When these two words are used together it expresses the idea of cutting a covenant. This is significant because according to Easton's Bible Dictionary karath beriyth makes:
[R]eference to the cutting or dividing of animals into two parts, and the contracting parties passing between them, in making a covenant.
So literally, the definition of karath beriyth is a compact made by passing between pieces of flesh.

The Greek word translated covenant in the New Testament is diatheke, which has the same meaning as berith. It should be noted that in the KJV this word is often translated as testament, but this word should actually be translated covenant the same as berith was translated in the Old Testament since they have the exact same meaning.

Karat Berith – To Cut Covenant

As stated above the Hebrew term Karat Berith means to cut covenant. To help you get a better understanding of this I though we should look at the process and examine what takes place in the cutting of a covenant before we move on and look at some examples of covenants in the Bible.

The way in which a covenant was cut in the Old Testament is this: animals were cut in half down the spine and the pieces were placed in a line side-by-side with a path down the middle. The parties involved would remove their robes and hand them to each other to put on. They would exchange weapons. They would give the other party their belt. Then in a figure-eight pattern they would walk between the pieces while reciting the terms of the covenant. They would then point to heaven, and to the animals, while swearing an oath "God, do so to me, if I break this covenant."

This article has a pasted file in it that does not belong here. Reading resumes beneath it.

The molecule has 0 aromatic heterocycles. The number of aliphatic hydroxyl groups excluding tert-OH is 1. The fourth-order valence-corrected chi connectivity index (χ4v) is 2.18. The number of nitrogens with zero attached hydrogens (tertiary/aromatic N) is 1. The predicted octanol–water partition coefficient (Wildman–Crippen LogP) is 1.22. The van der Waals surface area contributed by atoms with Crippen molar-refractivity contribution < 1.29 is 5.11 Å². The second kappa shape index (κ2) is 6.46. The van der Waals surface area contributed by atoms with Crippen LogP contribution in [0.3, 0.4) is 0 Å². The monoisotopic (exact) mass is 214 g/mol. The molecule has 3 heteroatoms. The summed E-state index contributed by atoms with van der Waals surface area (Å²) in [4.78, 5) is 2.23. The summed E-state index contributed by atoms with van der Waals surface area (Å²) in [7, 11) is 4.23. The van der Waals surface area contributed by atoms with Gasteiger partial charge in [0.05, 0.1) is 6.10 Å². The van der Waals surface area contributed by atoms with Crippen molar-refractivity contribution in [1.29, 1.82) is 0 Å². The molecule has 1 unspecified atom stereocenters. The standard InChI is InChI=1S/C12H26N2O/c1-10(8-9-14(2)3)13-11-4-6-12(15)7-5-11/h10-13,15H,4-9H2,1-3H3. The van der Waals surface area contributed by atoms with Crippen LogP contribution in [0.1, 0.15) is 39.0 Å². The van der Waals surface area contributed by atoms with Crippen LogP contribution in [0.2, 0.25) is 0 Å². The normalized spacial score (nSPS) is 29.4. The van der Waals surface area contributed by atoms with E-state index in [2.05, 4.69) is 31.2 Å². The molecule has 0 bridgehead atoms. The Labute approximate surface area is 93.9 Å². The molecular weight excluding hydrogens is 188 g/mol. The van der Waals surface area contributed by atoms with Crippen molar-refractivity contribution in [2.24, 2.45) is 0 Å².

Next the covenant partners would take a knife and make a cut in their wrists, clasps hands, and let their blood mingle together. Then they would recite to each other everything that they owned and everything that they owed. They would then reach down and scoop up a hand full of dirt and rub it into the cut on their wrists. After all of this they would exchange new names and then sit down to a meal. Lastly they would set up a memorial, a pile of stones, a planted tree, a written contract… something that would be a testament to the agreement they had just made.

From this point on they were forever in covenant with each other; a covenant that could only be broken by death. There is a lot of rich symbolism in this ritual, symbolism that will become very important to us as we go along, so let's take a few minutes to look at a few of these:

The first thing we see is that after the animals were slain and cut in half the parties involved would exchange robes. By doing this they were symbolizing their new covenant identity with the other person. They were in essence saying "I am putting you on, and you are putting me on; we were once two, but now we are one."

Next we see them exchanging weapons. The symbolism here is that they were saying your enemies are now my enemies and my enemies are your enemies.

Then they would exchange belts. This was a symbol of strength and they were saying that from this point forward you do not have to rely on your own strength – you now have my strength and I yours.